Daily Graphing: Chris Young

In what was a surprise move to me, the Rangers sent Chris Young, Adrian Gonzalez, and Terrmel Sledge to the Padres for Adam Eaton, Akinori Otsuka, and a minor leaguer. In Young’s first full season in the majors he posted a 12-7 record with a 4.26 ERA and a good strikeout-to-walk ratio (K/BB) of 3.06. Not too shabby considering he played in one of most hitter-friendly parks in baseball. Now that he’ll be moving to the pitcher’s haven, Petco Park, what should we expect from Young in his second full year in the majors?


Looking at his ERA, he was really on quite the roller coaster ride. Early in the year Young was looking like an AL Rookie of the Year candidate as he started off going 5-1 with a 2.93 ERA. In June and July things got a little hairy as his ERA rose to an awful 6.19. Then he had a strong final two months of the season, going 4-1 with a 3.62 ERA. Most of the increase in ERA towards the middle of the season can be explained by a brief period of time when Young experienced a “tired arm.” This “tired arm” period becomes evident by looking at the major spike in his home runs per nine innings (HR/9).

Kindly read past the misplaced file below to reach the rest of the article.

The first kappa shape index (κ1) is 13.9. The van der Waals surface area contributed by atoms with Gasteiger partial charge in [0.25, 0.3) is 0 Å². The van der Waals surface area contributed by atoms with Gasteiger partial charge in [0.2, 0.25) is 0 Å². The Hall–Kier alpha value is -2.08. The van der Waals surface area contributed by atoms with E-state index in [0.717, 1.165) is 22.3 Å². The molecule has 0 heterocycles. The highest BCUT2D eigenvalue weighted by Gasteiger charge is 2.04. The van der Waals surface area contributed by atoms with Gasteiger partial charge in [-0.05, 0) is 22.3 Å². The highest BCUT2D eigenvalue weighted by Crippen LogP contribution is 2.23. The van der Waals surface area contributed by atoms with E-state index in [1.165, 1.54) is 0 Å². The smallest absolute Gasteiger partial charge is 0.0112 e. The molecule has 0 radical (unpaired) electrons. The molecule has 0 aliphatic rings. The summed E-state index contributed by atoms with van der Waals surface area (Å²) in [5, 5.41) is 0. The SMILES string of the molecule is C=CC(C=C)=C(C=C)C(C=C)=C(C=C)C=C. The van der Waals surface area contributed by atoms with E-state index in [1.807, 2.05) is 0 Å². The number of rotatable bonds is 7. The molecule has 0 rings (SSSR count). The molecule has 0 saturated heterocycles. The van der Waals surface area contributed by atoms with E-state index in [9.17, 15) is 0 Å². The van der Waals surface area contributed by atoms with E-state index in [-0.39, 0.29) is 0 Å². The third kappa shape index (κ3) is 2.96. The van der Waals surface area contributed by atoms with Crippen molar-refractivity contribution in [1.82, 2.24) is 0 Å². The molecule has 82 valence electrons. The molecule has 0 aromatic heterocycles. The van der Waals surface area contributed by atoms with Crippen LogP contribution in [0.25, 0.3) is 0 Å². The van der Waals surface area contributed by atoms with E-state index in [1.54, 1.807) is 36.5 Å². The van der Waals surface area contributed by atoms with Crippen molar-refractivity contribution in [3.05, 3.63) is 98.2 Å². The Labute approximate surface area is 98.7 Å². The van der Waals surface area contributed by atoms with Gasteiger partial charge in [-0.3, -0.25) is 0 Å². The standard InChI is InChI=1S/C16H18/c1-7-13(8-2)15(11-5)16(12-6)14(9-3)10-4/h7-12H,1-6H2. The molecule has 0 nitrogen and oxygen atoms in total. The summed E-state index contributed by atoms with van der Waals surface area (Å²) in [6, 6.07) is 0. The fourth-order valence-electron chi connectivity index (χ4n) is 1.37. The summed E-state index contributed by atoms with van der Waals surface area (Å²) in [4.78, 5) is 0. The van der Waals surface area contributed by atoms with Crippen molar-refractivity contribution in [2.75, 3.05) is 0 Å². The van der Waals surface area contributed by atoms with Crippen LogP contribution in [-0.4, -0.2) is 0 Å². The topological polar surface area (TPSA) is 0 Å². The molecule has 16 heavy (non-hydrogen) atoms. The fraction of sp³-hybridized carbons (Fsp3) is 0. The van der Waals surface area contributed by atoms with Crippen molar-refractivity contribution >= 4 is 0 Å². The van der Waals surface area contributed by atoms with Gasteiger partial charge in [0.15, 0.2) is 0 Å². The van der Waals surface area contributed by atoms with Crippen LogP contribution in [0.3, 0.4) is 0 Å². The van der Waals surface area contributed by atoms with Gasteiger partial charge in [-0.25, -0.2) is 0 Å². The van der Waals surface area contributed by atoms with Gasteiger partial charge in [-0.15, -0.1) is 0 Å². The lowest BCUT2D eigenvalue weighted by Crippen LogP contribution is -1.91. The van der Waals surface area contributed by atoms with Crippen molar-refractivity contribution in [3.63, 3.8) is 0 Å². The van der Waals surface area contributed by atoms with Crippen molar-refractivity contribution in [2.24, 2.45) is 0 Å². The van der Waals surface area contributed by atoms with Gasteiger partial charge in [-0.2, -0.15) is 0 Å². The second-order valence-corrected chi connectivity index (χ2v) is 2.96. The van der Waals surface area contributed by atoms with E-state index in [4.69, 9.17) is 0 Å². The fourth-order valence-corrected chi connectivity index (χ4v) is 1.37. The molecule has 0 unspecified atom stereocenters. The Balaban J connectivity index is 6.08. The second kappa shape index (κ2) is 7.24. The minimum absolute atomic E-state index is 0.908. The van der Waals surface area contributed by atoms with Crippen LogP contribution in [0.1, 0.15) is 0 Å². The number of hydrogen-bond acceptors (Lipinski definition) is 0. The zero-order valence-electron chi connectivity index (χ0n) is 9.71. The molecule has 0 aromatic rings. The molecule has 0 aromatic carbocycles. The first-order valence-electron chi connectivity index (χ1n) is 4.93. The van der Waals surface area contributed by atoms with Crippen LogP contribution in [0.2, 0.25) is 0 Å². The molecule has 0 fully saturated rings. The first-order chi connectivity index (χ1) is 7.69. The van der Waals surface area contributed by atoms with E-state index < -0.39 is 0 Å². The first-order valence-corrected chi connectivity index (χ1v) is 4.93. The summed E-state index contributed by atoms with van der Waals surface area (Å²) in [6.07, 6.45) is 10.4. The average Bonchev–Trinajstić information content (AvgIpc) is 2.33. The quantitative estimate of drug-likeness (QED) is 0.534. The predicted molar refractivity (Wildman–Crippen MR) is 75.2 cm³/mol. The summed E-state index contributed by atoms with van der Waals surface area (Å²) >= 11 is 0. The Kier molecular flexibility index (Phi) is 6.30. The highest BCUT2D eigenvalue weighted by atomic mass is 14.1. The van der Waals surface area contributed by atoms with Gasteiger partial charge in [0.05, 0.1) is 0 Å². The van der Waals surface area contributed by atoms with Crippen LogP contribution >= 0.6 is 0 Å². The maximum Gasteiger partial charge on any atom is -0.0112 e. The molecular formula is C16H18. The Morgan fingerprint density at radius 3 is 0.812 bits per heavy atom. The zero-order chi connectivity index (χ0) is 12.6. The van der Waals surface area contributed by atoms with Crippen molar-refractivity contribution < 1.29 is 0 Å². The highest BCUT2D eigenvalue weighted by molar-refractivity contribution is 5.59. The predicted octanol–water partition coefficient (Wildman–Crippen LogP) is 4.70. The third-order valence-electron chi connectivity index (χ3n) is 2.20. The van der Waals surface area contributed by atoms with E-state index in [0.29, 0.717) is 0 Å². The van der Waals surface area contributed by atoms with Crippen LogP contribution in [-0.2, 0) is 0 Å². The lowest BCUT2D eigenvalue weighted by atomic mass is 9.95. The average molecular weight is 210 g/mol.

In just over a one-month period he allowed 12 of his 19 home runs for the season, bringing his HR/9 to a horrible 2.65. Despite this one-month period, Young’s home runs-per-fly ball (HR/FB) remained extremely low for the year as only 7.7% of his fly balls became home runs. If you take away that one month home run derby, then only 4% of his fly balls became home runs.

That’s pretty amazing considering on average in Ameriquest Field, right-handed pitchers’ fly balls became home runs nearly 14% of the time. Young is lucky he kept his HR/9 below the league average since he has the third-highest fly-ball percentage in baseball.


Despite Young’s good strikeout-to-walk ratio, if he were to continue playing at Ameriquest Field I’d say he’d have a similar 2005 season, as it would be hard for him to continue to limit his home runs considering his fly-ball tendencies. This however is not the case as he’ll now be playing in a park where an extreme fly-ball pitcher should thrive.

One thing to note is Young won’t get the same kind of run support playing for the Padres as he did for the Rangers. In 2005 he had the third-most run support per inning of any player in baseball. If he can remain healthy, I’d expect Young to definitely improve upon his 2005 ERA, but he may find wins harder to come by.

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